Energy savings and the supply chain

Saving a dollar in energy costs is said to be equivalent to generating $20 in new revenue, according to Mike Reid, vice president of Amerinet Choice Energy Solutions. With energy costs rising, the need for healthcare facilities to engage in a comprehensive energy management program is readily apparent. And supply chain professionals possess the necessary talents, skills, and abilities to ensure their institutions are financially responsible and effective stewards of the environment.

Hospitals spent $6.07 per square foot for energy in 2008, up from $3.89 per square foot in 2003, according to the U.S. Department of Energy. It is estimated that hospitals are spending at least $8.5 billion on energy costs, and as much as $11 billion to $15 billion. In general, direct energy costs can be anywhere from 1 to 3 percent of a healthcare facility’s total operating expense. For larger facilities, that can translate to millions of dollars. Indirect energy costs, often associated with operations of antiquated or obsolete systems, can be extraordinarily higher.

 

Senior leadership buy-in 

 

What are the key challenges in drawing up a comprehensive plan of energy management and conservation? Most important, there must be buy-in from senior leadership that such a policy is warranted and can generate significant savings. In some circles, there is a long-standing belief that the sum total of energy expenses are only related to utility bills, and that energy costs can’t be impacted. A large stumbling block is also the hesitation to considering spending money to save money. Senior leadership must be engaged and understand the scope of the energy program and the significant financial impact, both in hard dollars and projected ROI.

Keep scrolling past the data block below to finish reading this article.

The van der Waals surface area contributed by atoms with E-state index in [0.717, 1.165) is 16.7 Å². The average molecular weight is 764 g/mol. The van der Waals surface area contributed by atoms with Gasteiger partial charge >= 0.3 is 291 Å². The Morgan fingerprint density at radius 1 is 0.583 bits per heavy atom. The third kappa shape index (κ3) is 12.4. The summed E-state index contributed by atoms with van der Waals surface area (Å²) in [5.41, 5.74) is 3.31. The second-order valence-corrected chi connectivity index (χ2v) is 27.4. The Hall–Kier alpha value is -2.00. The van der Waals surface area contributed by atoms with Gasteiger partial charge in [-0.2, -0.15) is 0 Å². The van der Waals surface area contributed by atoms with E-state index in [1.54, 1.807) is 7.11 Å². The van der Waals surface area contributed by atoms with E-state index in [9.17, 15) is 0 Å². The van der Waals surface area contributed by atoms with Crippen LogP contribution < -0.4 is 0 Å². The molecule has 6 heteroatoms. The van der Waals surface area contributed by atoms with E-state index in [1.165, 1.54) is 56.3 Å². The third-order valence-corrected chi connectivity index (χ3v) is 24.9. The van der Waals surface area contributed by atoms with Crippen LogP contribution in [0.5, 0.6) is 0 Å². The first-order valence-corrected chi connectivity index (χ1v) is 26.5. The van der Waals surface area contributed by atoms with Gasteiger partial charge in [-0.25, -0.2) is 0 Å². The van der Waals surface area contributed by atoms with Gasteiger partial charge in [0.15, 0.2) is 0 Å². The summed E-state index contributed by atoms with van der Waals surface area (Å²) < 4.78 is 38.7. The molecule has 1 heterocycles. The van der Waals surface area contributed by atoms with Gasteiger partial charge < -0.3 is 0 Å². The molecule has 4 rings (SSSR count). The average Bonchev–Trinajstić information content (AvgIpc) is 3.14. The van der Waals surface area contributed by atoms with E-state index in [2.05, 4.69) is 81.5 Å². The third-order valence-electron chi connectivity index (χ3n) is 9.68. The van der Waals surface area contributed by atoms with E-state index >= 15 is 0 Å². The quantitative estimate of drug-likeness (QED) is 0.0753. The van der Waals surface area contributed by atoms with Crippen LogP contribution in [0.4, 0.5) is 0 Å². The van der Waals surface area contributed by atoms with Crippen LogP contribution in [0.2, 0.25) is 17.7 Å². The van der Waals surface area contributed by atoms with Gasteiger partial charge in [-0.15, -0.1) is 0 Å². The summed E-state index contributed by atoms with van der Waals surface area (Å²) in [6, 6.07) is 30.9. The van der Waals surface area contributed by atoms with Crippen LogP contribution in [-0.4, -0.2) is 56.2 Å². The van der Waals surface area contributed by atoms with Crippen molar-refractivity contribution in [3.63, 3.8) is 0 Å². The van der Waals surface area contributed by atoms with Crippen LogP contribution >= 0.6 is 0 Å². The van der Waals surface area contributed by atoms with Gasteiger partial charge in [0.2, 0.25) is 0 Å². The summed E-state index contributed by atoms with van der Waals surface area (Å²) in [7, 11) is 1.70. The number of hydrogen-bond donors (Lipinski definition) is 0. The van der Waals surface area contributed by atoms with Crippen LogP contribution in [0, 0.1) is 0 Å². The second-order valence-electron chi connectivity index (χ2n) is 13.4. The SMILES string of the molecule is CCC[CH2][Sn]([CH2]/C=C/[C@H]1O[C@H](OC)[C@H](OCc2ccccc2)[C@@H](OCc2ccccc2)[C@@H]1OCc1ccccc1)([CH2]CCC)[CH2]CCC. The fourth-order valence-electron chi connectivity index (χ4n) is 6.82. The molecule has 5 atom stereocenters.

Executives from the supply chain can have a major influence on the acquisition of energy-related products and services. This can prove to be quite challenging, as energy management and conservation is typically relegated to the plant engineer, and supply chain professionals have very little involvement. The fact is, supply chain folks should have a role in energy, as the costs can be extraordinary and supply chain protocols can be quite effective in helping to achieve savings in this area.

Natural gas and electric are often the two largest expense items in the facilities management budget. Supply chain professionals can positively affect the outcomes related to price, quality, and service for energy and energy consuming systems. They can also ensure that any contracts or contract language includes the necessary terms to protect the interests of the institution. Further, active involvement in energy matters can elevate the supply chain professional within his or her facility by tackling the non-clinical spend arena.

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